Don’t expect to be expected. Chances are, no one is waiting for you in the city you are going to (it is true: if you think about it, are you waiting for anyone to come live in your city at this very moment?). Even if you are leaving for someone you love, even if the place you are heading to is full of friends you made before. Nothing gets you a place in the city you have chosen to be your home, you will have to make a place for yourself. It sounds counter intuitive but the city of your dreams won’t open its doors to you just because you have a courage to knock (and bought an airplane ticket). You will need to work harder than the locals to get pretty much anything: apartment, job, friends and doctor’s appointment. That is, until you become one of them.
Be ready to take a detour. You might not always have the means to get straight to the place of your dreams. The company you work for might not have offices there. You might not speak the language at the level to compete at the local labor market. Your passport might not be exactly suitable for geographic experiments. However, it is much more likely that you have an opportunity to move somewhere else, half way between where you are and where you want to be. In this case, do it. Live by Roosevelt’s “Do what you can, with what you have, where you are.” A step towards your goal, even a small one, is better than standing still gazing at the mountain of obstacles. Mountains don’t melt because of the eye contact. They get left behind because of the steps you take. So make those steps, take a detour, and don’t lose sight of the goal.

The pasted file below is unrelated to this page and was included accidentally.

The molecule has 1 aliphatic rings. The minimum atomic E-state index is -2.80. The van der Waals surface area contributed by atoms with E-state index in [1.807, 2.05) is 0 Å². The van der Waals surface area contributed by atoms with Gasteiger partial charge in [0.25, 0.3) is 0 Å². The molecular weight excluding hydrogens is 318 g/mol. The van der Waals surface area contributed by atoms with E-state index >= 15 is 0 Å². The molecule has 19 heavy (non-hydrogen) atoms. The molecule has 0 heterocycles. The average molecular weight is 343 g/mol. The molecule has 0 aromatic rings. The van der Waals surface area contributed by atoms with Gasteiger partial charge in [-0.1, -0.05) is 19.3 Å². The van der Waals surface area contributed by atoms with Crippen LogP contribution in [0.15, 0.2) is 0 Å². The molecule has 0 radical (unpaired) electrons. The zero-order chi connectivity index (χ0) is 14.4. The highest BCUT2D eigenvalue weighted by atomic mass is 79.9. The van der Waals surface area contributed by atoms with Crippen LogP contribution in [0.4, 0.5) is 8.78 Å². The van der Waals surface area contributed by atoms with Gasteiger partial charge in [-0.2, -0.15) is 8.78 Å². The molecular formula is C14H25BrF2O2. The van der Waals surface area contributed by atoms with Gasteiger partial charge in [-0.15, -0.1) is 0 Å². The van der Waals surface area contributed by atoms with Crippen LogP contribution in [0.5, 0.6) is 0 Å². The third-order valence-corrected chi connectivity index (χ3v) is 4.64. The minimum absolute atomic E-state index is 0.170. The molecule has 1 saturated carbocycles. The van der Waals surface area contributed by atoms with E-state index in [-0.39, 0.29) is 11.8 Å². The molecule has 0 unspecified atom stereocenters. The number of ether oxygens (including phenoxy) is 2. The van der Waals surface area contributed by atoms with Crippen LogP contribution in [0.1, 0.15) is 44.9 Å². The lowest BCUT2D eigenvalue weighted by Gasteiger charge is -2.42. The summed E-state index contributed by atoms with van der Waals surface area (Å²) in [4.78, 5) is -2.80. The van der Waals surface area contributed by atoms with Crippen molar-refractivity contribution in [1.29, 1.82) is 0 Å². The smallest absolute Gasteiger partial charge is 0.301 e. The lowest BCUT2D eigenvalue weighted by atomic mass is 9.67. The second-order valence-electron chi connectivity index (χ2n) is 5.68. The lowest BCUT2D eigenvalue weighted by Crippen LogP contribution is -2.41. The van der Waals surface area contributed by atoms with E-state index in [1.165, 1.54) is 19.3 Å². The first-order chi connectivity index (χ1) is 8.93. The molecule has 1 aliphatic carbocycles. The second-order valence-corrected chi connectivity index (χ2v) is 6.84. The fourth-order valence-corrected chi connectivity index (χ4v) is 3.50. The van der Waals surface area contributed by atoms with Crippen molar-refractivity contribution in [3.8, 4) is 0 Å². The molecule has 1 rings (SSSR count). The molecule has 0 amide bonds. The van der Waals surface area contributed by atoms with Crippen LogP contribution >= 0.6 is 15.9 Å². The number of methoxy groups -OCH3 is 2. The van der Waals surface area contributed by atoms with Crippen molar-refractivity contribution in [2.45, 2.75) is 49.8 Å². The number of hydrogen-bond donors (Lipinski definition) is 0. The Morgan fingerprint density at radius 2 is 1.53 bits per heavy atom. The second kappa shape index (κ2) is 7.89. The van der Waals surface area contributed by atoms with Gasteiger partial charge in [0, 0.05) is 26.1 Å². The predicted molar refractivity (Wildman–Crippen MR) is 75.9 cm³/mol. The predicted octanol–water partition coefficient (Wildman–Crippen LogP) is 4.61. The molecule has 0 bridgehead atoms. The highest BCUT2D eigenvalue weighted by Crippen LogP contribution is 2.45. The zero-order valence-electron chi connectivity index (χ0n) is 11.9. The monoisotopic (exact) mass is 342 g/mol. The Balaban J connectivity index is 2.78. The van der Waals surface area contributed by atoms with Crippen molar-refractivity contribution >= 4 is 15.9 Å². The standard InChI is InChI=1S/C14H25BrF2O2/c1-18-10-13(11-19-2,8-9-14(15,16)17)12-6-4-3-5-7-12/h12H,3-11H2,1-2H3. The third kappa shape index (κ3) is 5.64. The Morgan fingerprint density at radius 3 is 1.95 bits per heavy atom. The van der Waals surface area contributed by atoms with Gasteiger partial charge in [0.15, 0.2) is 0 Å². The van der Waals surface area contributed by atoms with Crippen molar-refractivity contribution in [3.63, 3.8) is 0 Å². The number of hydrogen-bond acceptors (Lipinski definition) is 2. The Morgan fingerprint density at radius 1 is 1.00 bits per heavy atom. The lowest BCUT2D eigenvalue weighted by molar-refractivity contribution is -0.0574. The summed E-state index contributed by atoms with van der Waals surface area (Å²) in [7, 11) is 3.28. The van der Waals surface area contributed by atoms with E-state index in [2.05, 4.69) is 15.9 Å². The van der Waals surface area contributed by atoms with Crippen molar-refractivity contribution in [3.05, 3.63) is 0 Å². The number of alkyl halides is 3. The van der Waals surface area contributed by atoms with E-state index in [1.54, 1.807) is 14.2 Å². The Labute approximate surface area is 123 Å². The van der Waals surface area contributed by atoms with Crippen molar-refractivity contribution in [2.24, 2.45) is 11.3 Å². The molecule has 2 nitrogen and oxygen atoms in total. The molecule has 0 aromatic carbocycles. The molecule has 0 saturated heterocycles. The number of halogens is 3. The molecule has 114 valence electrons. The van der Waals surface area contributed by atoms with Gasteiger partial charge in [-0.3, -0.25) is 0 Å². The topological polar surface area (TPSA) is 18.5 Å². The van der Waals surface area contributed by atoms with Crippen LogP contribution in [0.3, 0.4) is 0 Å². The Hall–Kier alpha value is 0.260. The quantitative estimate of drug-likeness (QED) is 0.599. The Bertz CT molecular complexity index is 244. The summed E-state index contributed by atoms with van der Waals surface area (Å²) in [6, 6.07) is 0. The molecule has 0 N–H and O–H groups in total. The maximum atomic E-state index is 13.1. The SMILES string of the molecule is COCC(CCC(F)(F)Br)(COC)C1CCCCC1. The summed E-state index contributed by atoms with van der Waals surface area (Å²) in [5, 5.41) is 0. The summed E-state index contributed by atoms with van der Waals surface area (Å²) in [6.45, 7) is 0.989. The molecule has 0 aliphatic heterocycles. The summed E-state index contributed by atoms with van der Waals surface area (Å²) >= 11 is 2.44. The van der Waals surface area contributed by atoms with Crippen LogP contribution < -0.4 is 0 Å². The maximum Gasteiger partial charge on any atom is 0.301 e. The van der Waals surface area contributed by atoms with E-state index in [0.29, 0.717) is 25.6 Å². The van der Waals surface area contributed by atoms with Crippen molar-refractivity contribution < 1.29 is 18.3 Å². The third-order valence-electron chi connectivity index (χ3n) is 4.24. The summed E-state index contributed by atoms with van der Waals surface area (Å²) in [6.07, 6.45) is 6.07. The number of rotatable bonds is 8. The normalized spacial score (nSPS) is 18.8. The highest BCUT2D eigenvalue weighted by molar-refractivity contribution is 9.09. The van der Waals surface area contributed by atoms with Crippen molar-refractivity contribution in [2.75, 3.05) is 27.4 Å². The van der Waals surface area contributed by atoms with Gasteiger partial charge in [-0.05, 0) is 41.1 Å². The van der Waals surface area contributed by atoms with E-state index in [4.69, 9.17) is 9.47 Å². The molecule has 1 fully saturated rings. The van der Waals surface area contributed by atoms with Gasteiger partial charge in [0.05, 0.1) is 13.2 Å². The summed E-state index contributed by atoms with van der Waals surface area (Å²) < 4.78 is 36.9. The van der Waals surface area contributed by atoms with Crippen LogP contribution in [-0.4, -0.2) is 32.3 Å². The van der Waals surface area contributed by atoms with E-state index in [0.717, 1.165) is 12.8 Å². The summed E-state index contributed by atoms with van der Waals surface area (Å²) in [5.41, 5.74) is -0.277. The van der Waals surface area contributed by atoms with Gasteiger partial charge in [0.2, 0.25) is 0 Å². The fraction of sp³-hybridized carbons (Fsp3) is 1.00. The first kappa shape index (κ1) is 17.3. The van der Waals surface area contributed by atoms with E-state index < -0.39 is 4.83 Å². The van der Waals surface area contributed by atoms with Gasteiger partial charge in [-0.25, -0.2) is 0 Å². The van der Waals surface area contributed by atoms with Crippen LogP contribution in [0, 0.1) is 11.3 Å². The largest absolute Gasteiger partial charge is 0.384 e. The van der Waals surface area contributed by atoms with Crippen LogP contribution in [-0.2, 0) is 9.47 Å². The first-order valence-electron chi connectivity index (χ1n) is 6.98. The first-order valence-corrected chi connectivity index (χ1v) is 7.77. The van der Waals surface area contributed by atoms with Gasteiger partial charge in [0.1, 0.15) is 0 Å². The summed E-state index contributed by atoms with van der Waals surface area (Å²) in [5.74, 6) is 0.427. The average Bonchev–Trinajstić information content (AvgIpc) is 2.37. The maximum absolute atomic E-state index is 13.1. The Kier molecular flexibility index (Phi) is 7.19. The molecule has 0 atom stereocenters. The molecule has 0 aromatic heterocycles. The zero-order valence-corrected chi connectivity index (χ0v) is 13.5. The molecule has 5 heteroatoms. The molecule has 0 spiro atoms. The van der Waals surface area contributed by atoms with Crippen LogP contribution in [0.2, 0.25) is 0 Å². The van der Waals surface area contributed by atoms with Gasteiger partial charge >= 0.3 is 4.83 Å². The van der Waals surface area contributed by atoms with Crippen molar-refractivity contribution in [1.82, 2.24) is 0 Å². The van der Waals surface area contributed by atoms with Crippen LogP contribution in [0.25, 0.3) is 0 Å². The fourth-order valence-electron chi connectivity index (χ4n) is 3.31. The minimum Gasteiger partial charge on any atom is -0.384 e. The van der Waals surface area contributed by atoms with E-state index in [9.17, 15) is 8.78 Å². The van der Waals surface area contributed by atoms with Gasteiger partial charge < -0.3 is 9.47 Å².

Mute those voices of negativity. Of course, there will be people telling you that your moving abroad idea is nonsense. “You will never get a job without a local degree”. “You have a wrong passport”. “It is too late to start another life”, and “Just look at the world’s economy”. Most of these people advocate doing nothing not to you but to themselves. To soothe the discomfort of having never gathered the courage to go for something they really wanted. Listen to yourself instead. You, and you alone will live with the consequences of your decision, whether to move to another country or not to. Believe that you can, and you will be half way there.
Don’t plan too far ahead. While it is good to have some kind of a plan when moving to another country (and to consider some budgeting), too much planning can discourage you from changing at all. There are way too many unknowns in living abroad equation. Where to work. How to find an apartment. Which of your usual foods (medicine, cosmetics or electronics) are available in your new country and which you should take with you. Decide on where you are going to live for the first time, on which papers (visa or residence permit) you will travel and how you will pay for the first six months of your stay. Then go.
P.S. The picture to this post was taken by my business partners in Monaco a long time ago. For them, it is the view from their office, and the only thing deserving a photo shot was a rainbow. For me, it was an every day reminder of where I wanted to be.